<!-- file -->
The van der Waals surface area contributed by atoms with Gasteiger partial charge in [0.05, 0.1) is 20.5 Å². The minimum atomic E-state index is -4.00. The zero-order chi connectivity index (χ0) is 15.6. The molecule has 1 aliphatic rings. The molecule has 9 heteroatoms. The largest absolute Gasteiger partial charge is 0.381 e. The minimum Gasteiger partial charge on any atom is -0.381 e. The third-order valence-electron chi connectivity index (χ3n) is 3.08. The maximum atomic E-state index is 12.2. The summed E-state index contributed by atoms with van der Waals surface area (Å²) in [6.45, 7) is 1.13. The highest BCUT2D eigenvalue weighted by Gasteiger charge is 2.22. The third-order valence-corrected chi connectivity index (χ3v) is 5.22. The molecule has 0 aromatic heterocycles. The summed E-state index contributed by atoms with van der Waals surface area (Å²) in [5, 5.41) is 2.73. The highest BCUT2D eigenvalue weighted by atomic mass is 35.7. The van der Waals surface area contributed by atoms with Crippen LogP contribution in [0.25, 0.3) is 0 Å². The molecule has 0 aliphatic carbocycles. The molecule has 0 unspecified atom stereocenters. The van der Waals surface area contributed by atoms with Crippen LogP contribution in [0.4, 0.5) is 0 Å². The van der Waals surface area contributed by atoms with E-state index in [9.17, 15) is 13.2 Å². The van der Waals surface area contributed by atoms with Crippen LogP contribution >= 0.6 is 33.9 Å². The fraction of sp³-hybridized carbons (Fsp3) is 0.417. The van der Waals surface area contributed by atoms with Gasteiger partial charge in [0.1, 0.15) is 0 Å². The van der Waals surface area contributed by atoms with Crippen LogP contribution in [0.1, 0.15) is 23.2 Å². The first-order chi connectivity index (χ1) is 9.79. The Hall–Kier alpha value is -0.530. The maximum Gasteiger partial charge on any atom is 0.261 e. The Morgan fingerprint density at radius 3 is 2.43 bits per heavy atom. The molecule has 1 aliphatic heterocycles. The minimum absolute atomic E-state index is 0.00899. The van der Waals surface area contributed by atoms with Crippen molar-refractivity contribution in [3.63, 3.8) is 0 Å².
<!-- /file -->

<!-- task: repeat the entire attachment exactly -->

The van der Waals surface area contributed by atoms with Gasteiger partial charge in [0.05, 0.1) is 20.5 Å². The minimum atomic E-state index is -4.00. The zero-order chi connectivity index (χ0) is 15.6. The molecule has 1 aliphatic rings. The molecule has 9 heteroatoms. The largest absolute Gasteiger partial charge is 0.381 e. The minimum Gasteiger partial charge on any atom is -0.381 e. The third-order valence-electron chi connectivity index (χ3n) is 3.08. The maximum atomic E-state index is 12.2. The summed E-state index contributed by atoms with van der Waals surface area (Å²) in [6.45, 7) is 1.13. The highest BCUT2D eigenvalue weighted by Gasteiger charge is 2.22. The third-order valence-corrected chi connectivity index (χ3v) is 5.22. The molecule has 0 aromatic heterocycles. The summed E-state index contributed by atoms with van der Waals surface area (Å²) in [5, 5.41) is 2.73. The highest BCUT2D eigenvalue weighted by atomic mass is 35.7. The van der Waals surface area contributed by atoms with Crippen LogP contribution in [0.25, 0.3) is 0 Å². The molecule has 0 aliphatic carbocycles. The molecule has 0 unspecified atom stereocenters. The van der Waals surface area contributed by atoms with Crippen LogP contribution in [0.4, 0.5) is 0 Å². The van der Waals surface area contributed by atoms with E-state index in [9.17, 15) is 13.2 Å². The van der Waals surface area contributed by atoms with Crippen LogP contribution >= 0.6 is 33.9 Å². The fraction of sp³-hybridized carbons (Fsp3) is 0.417. The van der Waals surface area contributed by atoms with Gasteiger partial charge in [0.1, 0.15) is 0 Å². The van der Waals surface area contributed by atoms with Crippen LogP contribution in [0.1, 0.15) is 23.2 Å². The first-order chi connectivity index (χ1) is 9.79. The Hall–Kier alpha value is -0.530. The maximum Gasteiger partial charge on any atom is 0.261 e. The Morgan fingerprint density at radius 3 is 2.43 bits per heavy atom. The molecule has 1 aliphatic heterocycles. The minimum absolute atomic E-state index is 0.00899. The van der Waals surface area contributed by atoms with Crippen molar-refractivity contribution in [3.63, 3.8) is 0 Å².